Wal-Mart’s relief efforts during Hurricane Katrina
attracted attention from state governments and federal
agencies who sought to develop more permanent partnerships with it.Wal-Mart accepted an invitation from
the state of Texas to station two representatives at the
Texas EOC to help the state respond to Hurricane Rita,
but declined several states’ contract offers to act as
their emergency merchandise supplier, explaining that
working with governments in such capacity is not compatible with its interest and expertise (Rosegrant,
2007b, p. 1). Instead, Wal-Mart proposed a broader
collaboration among big-box retailers to serve as the
states’ primary supply anchor.
This perhaps was due to the risks they may have
perceived from formal collaboration with powerful government agencies and recognition of fundamental difference in cultures and strategies. In particular, FEMA’s
idea of maintaining large inventories was incompatible
with the lean ‘just-in-time’ system that is critical for
Wal-Mart’s competitive advantage. Arguably, collaboration frameworks with a focus on expertise-based information sharing, consulting and technical support are
more attractive to corporations than contractual
arrangements, which may hinder their operational
autonomy or increase business risks.
4.5. Government–civil society partnerships
There is a long history of collaborative arrangements
between governments and civil society groups.This category encompasses a range of partnerships formed
between the government and organizations such as
international and national NGOs, faith-based organizations, local non-profit aid agencies and communities.
The most prominent among these partnerships of
organizations are large-scale NGOs, such as the International Federation of Red Cross and Red Crescent
Societies (IFRC), which have traditionally played an
important role in disaster relief activities.These organizations often recognize disaster management as a part
of their central mandate and develop a core of professional disaster management responders backed by large
numbers of well-trained volunteers.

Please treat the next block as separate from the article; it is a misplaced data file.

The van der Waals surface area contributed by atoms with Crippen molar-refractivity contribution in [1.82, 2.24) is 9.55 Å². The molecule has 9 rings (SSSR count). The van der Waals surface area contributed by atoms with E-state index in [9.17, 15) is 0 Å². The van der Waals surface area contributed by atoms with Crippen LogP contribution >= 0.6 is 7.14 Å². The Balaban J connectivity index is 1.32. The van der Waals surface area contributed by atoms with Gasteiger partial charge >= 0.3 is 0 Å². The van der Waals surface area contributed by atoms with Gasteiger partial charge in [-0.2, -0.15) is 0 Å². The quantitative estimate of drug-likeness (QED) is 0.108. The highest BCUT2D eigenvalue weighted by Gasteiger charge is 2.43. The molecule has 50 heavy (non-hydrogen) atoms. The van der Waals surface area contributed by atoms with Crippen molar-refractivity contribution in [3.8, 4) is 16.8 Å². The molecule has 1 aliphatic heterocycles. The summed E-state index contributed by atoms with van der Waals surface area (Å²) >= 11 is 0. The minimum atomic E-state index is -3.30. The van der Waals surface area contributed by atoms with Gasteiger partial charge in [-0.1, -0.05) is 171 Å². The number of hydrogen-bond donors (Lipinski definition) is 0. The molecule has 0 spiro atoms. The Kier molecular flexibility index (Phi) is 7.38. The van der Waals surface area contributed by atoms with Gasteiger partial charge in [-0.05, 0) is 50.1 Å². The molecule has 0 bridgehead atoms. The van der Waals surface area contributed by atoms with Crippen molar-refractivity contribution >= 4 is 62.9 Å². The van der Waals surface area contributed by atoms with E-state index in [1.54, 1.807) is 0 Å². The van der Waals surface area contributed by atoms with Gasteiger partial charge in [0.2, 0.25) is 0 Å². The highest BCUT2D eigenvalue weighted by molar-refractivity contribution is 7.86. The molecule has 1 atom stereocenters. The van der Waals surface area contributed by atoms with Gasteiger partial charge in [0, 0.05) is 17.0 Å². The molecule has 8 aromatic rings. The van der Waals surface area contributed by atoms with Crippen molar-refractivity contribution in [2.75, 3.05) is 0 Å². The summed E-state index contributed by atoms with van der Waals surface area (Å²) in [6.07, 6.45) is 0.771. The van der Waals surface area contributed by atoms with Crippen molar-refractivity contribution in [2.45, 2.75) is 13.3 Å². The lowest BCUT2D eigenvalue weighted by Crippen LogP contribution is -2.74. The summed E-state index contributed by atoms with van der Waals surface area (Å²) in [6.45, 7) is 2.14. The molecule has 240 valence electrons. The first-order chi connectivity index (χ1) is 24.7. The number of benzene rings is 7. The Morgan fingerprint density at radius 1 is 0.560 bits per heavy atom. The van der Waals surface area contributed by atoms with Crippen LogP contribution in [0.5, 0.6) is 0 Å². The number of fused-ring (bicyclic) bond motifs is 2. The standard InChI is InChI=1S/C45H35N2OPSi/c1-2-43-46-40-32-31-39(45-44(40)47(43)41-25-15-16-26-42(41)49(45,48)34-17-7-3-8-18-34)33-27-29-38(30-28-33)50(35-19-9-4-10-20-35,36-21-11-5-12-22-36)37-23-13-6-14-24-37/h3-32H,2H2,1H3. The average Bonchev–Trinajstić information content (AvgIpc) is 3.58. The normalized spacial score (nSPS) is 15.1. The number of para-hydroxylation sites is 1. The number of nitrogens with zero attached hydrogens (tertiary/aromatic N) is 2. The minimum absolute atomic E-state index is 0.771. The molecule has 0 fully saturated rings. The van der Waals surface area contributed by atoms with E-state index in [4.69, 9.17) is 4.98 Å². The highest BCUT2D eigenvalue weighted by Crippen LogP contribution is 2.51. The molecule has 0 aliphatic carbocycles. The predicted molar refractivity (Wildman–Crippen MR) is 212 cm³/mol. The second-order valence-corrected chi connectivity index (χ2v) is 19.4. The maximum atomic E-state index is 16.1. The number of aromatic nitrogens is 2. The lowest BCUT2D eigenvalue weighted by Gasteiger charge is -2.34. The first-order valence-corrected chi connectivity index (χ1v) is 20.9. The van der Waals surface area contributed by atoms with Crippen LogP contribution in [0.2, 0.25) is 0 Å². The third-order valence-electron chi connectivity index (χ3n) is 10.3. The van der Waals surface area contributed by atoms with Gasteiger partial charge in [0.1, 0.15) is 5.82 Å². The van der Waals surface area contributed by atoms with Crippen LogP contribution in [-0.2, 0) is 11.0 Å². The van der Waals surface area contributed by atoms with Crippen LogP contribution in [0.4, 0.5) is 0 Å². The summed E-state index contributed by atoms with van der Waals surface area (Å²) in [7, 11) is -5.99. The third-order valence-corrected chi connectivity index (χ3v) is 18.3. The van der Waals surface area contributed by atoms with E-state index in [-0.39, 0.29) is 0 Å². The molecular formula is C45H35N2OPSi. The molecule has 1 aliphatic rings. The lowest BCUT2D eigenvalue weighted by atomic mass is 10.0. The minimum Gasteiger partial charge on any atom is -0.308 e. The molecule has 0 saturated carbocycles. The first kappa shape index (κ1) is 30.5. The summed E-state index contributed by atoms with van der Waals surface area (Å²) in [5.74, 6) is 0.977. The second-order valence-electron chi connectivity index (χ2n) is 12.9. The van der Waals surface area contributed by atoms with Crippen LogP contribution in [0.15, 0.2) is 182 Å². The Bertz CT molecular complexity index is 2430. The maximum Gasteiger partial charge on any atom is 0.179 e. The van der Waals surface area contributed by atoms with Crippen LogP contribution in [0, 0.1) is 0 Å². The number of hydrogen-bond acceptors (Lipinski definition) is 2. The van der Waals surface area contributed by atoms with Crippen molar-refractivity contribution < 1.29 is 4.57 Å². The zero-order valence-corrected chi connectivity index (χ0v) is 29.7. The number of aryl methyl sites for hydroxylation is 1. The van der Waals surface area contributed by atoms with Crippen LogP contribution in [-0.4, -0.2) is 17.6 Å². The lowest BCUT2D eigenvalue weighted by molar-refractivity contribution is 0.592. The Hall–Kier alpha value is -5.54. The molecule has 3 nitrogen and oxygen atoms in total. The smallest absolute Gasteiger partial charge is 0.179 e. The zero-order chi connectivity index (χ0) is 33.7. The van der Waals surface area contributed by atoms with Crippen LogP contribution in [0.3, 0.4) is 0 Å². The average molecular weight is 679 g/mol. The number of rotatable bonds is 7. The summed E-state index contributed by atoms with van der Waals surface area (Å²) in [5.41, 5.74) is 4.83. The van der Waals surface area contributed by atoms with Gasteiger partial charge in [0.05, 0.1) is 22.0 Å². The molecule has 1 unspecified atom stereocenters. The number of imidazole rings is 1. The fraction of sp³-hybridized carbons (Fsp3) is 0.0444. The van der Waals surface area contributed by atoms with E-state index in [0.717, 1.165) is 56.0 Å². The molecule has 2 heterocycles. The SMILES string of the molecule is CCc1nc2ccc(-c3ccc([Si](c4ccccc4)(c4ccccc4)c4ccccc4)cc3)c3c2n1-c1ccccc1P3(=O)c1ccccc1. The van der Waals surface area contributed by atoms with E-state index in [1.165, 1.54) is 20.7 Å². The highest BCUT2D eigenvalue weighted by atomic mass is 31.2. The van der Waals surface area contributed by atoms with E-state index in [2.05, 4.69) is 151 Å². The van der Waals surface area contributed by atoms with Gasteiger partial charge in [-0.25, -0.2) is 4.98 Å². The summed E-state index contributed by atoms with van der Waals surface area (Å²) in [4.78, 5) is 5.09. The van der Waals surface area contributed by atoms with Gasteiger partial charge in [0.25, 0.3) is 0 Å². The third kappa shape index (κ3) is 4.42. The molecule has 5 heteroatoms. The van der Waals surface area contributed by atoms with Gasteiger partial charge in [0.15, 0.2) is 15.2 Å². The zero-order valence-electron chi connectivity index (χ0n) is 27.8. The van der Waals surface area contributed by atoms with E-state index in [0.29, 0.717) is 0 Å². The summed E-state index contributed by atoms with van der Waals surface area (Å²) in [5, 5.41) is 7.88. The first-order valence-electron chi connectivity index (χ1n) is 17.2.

The ability of the IFRC’s national societies to act as
first responders and to connect with communities, corporations and governments has made them a critical
part of community resilience building (e.g., providing
extensive training for volunteers), as well as disaster
response and recovery (e.g., providing emergency
shelter and health care). Within the post-Katrina
American context, the collaboration between the Red
Cross and the government has become more integrated. In 2010, FEMA and the Red Cross signed a
Memorandum of Agreement (MOA) that recognizes
the American Red Cross as a key member of America’s
national emergency management team. The MOA also
set ‘the framework for the Red Cross and FEMA to
jointly lead the planning and coordination of mass care
services [during disasters]’ (FEMA, 2010). Furthermore, within the National Response Framework, the
Red Cross is designated as a support agency for mass
care, emergency management, and long-term community recovery and mitigation, among other emergency
support functions.
In other parts of the world, similar organizations have
emerged, forming their own collaborative arrangements
with their national governments. In Taiwan, the Tzu Chi
Foundation, the largest Buddhist organization, has developed both expertise and capacities to respond to
disasters.While Tzu Chi is a fully autonomous organization, it maintains strong ties to the official response